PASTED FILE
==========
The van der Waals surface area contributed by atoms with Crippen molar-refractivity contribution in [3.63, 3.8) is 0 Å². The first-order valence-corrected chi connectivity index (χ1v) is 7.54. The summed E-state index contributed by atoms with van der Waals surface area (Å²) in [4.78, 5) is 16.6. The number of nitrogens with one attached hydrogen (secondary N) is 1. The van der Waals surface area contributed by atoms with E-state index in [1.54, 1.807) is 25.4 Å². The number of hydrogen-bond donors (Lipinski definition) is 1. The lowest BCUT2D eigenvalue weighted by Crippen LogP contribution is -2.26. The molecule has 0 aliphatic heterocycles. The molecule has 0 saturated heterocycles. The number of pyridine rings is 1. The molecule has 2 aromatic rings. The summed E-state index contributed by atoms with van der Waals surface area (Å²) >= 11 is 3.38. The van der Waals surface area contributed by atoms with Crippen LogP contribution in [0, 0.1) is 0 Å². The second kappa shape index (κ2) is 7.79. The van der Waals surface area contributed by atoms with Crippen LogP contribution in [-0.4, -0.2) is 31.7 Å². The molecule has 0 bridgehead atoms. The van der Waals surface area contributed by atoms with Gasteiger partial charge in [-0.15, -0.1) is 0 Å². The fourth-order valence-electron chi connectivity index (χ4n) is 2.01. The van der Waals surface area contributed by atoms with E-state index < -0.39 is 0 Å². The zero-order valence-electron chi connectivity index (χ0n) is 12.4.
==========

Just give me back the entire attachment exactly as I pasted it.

The van der Waals surface area contributed by atoms with Crippen molar-refractivity contribution in [3.63, 3.8) is 0 Å². The first-order valence-corrected chi connectivity index (χ1v) is 7.54. The summed E-state index contributed by atoms with van der Waals surface area (Å²) in [4.78, 5) is 16.6. The number of nitrogens with one attached hydrogen (secondary N) is 1. The van der Waals surface area contributed by atoms with E-state index in [1.54, 1.807) is 25.4 Å². The number of hydrogen-bond donors (Lipinski definition) is 1. The lowest BCUT2D eigenvalue weighted by Crippen LogP contribution is -2.26. The molecule has 0 aliphatic heterocycles. The molecule has 0 saturated heterocycles. The number of pyridine rings is 1. The molecule has 2 aromatic rings. The summed E-state index contributed by atoms with van der Waals surface area (Å²) >= 11 is 3.38. The van der Waals surface area contributed by atoms with Crippen LogP contribution in [0, 0.1) is 0 Å². The second kappa shape index (κ2) is 7.79. The van der Waals surface area contributed by atoms with Crippen LogP contribution in [-0.4, -0.2) is 31.7 Å². The molecule has 0 bridgehead atoms. The van der Waals surface area contributed by atoms with Gasteiger partial charge in [-0.15, -0.1) is 0 Å². The fourth-order valence-electron chi connectivity index (χ4n) is 2.01. The van der Waals surface area contributed by atoms with E-state index < -0.39 is 0 Å². The zero-order valence-electron chi connectivity index (χ0n) is 12.4.